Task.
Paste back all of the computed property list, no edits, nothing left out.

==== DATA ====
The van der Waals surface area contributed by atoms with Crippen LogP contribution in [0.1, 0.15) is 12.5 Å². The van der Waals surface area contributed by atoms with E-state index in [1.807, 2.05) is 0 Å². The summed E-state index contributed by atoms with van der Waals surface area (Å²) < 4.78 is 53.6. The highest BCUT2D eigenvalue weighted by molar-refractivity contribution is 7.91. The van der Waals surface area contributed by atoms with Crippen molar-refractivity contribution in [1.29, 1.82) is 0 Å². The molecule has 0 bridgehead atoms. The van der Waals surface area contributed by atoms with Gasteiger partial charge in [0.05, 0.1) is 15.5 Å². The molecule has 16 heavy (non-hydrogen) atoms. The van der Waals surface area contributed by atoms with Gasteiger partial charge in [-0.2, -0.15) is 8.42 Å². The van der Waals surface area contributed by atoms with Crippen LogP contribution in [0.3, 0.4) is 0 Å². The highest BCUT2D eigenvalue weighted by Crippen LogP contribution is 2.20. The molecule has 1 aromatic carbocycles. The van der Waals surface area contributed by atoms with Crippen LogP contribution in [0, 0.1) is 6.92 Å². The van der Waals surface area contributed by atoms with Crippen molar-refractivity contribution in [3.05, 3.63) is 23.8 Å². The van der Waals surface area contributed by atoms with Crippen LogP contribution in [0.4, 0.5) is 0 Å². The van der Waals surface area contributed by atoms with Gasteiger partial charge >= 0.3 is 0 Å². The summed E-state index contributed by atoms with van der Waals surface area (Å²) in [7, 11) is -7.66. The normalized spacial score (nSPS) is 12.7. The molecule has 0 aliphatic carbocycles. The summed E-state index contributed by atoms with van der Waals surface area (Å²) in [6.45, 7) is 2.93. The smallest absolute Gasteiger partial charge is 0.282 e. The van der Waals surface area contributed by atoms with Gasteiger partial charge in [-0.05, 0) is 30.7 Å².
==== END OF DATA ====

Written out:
The van der Waals surface area contributed by atoms with Crippen LogP contribution in [0.1, 0.15) is 12.5 Å². The van der Waals surface area contributed by atoms with E-state index in [1.807, 2.05) is 0 Å². The summed E-state index contributed by atoms with van der Waals surface area (Å²) < 4.78 is 53.6. The highest BCUT2D eigenvalue weighted by molar-refractivity contribution is 7.91. The van der Waals surface area contributed by atoms with Crippen molar-refractivity contribution in [1.29, 1.82) is 0 Å². The molecule has 0 bridgehead atoms. The van der Waals surface area contributed by atoms with Gasteiger partial charge in [0.05, 0.1) is 15.5 Å². The molecule has 16 heavy (non-hydrogen) atoms. The van der Waals surface area contributed by atoms with Gasteiger partial charge in [-0.2, -0.15) is 8.42 Å². The van der Waals surface area contributed by atoms with Crippen LogP contribution in [0.3, 0.4) is 0 Å². The highest BCUT2D eigenvalue weighted by Crippen LogP contribution is 2.20. The molecule has 1 aromatic carbocycles. The van der Waals surface area contributed by atoms with Crippen LogP contribution in [0, 0.1) is 6.92 Å². The van der Waals surface area contributed by atoms with Crippen molar-refractivity contribution in [3.05, 3.63) is 23.8 Å². The van der Waals surface area contributed by atoms with Crippen LogP contribution in [0.4, 0.5) is 0 Å². The van der Waals surface area contributed by atoms with Gasteiger partial charge >= 0.3 is 0 Å². The summed E-state index contributed by atoms with van der Waals surface area (Å²) in [7, 11) is -7.66. The normalized spacial score (nSPS) is 12.7. The molecule has 0 aliphatic carbocycles. The summed E-state index contributed by atoms with van der Waals surface area (Å²) in [6.45, 7) is 2.93. The smallest absolute Gasteiger partial charge is 0.282 e. The van der Waals surface area contributed by atoms with Gasteiger partial charge in [-0.05, 0) is 30.7 Å².